I recently made a trip to our local library and found a civil war book that looked pretty good. It was titled The Confederacy Is On Her Way Up the Spout. It made me think about what it might have been like to have lived during the Civil War. Of course, there was always the risk of losing a loved one, but just think of the families that split over the issue with one side picking the North and the other the South. Talk about a family feud. Anyway, I decided I’d do a post on the Civil War. Hope you enjoy it.
Soldiers often enjoy sending and receiving letters. In previous wars before censorship, email, and cell phones, their letters were often a source of information about the progress of a war. They also explained how a soldier spent his days and nights.
Between the years 1861 and 1864 Jesse McMahan and Lucretis Caroline Barrett McMahan of Pickens County, South Carolina, received numerous letters from a family of Confederate soldiers-three brothers and a brother-in-law. The soldiers were yeoman farmers whose education was limited as you can see from their spelling and punctuation. Unhappily, none of the four survived the war.
Excerpts from the letters are listed below and shed light on what it was like to be a soldier in the Confederate army during the American Civil War. They also show how the soldiers’ attitude changed as the war progressed.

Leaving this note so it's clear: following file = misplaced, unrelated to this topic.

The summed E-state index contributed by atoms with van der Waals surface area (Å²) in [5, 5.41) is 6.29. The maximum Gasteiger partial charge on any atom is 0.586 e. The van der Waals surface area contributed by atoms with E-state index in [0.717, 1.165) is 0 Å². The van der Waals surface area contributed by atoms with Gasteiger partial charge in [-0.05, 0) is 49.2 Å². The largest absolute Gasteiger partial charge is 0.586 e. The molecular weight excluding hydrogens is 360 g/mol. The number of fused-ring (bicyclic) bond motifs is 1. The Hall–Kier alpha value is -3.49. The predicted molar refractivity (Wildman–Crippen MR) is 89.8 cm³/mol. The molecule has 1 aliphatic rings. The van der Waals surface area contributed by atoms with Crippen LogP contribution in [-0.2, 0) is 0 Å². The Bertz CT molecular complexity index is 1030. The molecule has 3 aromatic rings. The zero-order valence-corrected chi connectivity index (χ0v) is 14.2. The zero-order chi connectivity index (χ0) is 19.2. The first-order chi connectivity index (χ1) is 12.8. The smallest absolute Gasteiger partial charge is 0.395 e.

August 11, 1861
Dear Brother and Sister
…a sholger nows but little moar what is a goin on than you do only in his own ridge ment or when he receves orders to march and than he don’t know whether hit is for a fight or to change en campements til he sees the enemy. Only by the movements of the armey he can give a perty close gest. i know that tha is fifey Thousand shoulgers in camp hear and sixteen Hundred yankee prisoners hear but I don’t know ho long we wil stay her nor wher we will go to next.
Oct 14, 1861
Camp Winder, Richmond
Dear Brother and Sister-Thrue the kind provadents c. and all wise god I am enjoying good health while many of my Brother solgers has sicken and dide hoping thes lines may find you all well.
November 1, 1861
every thing seams still today. The same auld tail keep two days rashon cook. we have bicets that is so hard I could nock a bull down with one. hit is raining this eaven an the wind a blowing a prospeck of a stormey night.
April 11, 1862
It a snowing on the morning of the eight long be for day. the role beat we was up and on march by six. the snow had turn in to heavy rain. it continued to rain all day. ten thousand of us on march the mud and water nea deep in a heap of places and small stream to wade.
May 13, 1862
Kent County vergina
the Yankees made a heavy actact on williamsburg at 11 on monday. tha was 3000 ingage on boath sides. the fight lasted tel 6 in the even. the Yankees reinforce all the time and no reinforce got to our toops tel five in the even. our troops won the fight. drove the yankees back with grate slaughter. hit was a hard and bloody battle.
January 28, 1863
it was a sight to see the battlefield, the dead was a lying thick over a bout one hundred achors of ground and strange to tel but no les strange than true the heaps of the dead to make brest works to sight behind.
June 5, 1863
South Quay, Va.
There is nothing more but Sorrows & trubles to be seen. Oh I will be glad when it is gods will to restore Peace to our unhappy & distressed country.
July 18, 1863
Camp Neare Richmond
the soldiers has a by word when any body dies or anything lost saying its gone up the spout. tell Washington that I say the Confederacy is on her way up the spout. nothing more.